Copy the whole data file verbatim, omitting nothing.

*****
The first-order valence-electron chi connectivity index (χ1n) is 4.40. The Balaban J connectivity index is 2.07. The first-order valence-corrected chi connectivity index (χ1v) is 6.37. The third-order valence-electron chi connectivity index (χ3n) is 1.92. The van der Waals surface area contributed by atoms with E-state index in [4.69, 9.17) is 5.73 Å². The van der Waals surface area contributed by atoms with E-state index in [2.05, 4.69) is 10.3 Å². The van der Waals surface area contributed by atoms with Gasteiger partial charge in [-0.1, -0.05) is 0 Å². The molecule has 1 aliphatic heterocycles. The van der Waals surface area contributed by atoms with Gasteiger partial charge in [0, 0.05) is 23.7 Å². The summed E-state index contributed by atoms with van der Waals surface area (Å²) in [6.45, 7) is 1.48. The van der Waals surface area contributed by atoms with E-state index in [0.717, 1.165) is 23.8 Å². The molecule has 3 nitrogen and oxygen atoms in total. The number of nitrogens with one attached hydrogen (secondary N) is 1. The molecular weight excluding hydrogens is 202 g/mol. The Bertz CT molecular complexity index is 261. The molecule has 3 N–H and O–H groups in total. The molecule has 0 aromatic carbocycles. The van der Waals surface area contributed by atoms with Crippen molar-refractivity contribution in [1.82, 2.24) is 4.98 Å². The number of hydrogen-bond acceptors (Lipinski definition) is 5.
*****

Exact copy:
The first-order valence-electron chi connectivity index (χ1n) is 4.40. The Balaban J connectivity index is 2.07. The first-order valence-corrected chi connectivity index (χ1v) is 6.37. The third-order valence-electron chi connectivity index (χ3n) is 1.92. The van der Waals surface area contributed by atoms with E-state index in [4.69, 9.17) is 5.73 Å². The van der Waals surface area contributed by atoms with E-state index in [2.05, 4.69) is 10.3 Å². The van der Waals surface area contributed by atoms with Gasteiger partial charge in [-0.1, -0.05) is 0 Å². The molecule has 1 aliphatic heterocycles. The van der Waals surface area contributed by atoms with Gasteiger partial charge in [0, 0.05) is 23.7 Å². The summed E-state index contributed by atoms with van der Waals surface area (Å²) in [6.45, 7) is 1.48. The van der Waals surface area contributed by atoms with E-state index in [0.717, 1.165) is 23.8 Å². The molecule has 3 nitrogen and oxygen atoms in total. The number of nitrogens with one attached hydrogen (secondary N) is 1. The molecular weight excluding hydrogens is 202 g/mol. The Bertz CT molecular complexity index is 261. The molecule has 3 N–H and O–H groups in total. The molecule has 0 aromatic carbocycles. The van der Waals surface area contributed by atoms with Crippen molar-refractivity contribution in [1.82, 2.24) is 4.98 Å². The number of hydrogen-bond acceptors (Lipinski definition) is 5.